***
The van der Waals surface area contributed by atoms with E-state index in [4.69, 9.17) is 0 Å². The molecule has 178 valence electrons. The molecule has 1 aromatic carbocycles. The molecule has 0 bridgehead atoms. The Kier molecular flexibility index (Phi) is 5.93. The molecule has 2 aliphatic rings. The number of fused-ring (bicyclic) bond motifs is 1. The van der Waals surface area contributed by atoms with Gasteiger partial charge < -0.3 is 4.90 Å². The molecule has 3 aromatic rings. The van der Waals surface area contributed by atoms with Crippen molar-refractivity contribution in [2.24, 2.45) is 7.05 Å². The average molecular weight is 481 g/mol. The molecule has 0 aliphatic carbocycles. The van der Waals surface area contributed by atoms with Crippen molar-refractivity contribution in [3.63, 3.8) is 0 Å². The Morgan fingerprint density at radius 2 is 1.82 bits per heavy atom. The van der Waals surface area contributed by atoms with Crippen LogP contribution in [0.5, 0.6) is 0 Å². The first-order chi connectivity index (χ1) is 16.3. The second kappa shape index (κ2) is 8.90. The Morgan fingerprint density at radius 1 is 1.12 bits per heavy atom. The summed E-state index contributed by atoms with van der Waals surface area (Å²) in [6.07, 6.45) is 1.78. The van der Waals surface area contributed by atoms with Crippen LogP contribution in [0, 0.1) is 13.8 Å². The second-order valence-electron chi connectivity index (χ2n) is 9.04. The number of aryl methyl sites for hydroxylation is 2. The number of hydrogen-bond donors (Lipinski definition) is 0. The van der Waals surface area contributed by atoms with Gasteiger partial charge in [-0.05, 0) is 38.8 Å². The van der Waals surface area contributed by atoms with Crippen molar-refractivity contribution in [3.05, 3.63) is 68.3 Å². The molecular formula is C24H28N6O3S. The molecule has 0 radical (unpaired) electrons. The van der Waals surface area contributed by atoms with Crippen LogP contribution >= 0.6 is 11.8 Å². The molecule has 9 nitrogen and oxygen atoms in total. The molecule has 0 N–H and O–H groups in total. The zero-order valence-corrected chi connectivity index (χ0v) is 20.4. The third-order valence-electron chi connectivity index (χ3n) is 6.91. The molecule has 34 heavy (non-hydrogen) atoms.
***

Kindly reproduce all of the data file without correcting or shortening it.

The van der Waals surface area contributed by atoms with E-state index in [4.69, 9.17) is 0 Å². The molecule has 178 valence electrons. The molecule has 1 aromatic carbocycles. The molecule has 0 bridgehead atoms. The Kier molecular flexibility index (Phi) is 5.93. The molecule has 2 aliphatic rings. The number of fused-ring (bicyclic) bond motifs is 1. The van der Waals surface area contributed by atoms with Gasteiger partial charge < -0.3 is 4.90 Å². The molecule has 3 aromatic rings. The van der Waals surface area contributed by atoms with Crippen molar-refractivity contribution in [2.24, 2.45) is 7.05 Å². The average molecular weight is 481 g/mol. The molecule has 0 aliphatic carbocycles. The van der Waals surface area contributed by atoms with Crippen molar-refractivity contribution in [3.63, 3.8) is 0 Å². The Morgan fingerprint density at radius 2 is 1.82 bits per heavy atom. The van der Waals surface area contributed by atoms with Crippen LogP contribution in [0.5, 0.6) is 0 Å². The first-order chi connectivity index (χ1) is 16.3. The second kappa shape index (κ2) is 8.90. The Morgan fingerprint density at radius 1 is 1.12 bits per heavy atom. The summed E-state index contributed by atoms with van der Waals surface area (Å²) in [6.07, 6.45) is 1.78. The van der Waals surface area contributed by atoms with Crippen LogP contribution in [0, 0.1) is 13.8 Å². The second-order valence-electron chi connectivity index (χ2n) is 9.04. The number of aryl methyl sites for hydroxylation is 2. The number of hydrogen-bond donors (Lipinski definition) is 0. The van der Waals surface area contributed by atoms with Gasteiger partial charge in [-0.05, 0) is 38.8 Å². The van der Waals surface area contributed by atoms with Crippen molar-refractivity contribution in [3.05, 3.63) is 68.3 Å². The molecular formula is C24H28N6O3S. The molecule has 0 radical (unpaired) electrons. The van der Waals surface area contributed by atoms with Crippen LogP contribution >= 0.6 is 11.8 Å². The molecule has 9 nitrogen and oxygen atoms in total. The molecule has 0 N–H and O–H groups in total. The zero-order valence-corrected chi connectivity index (χ0v) is 20.4. The third-order valence-electron chi connectivity index (χ3n) is 6.91. The molecule has 34 heavy (non-hydrogen) atoms.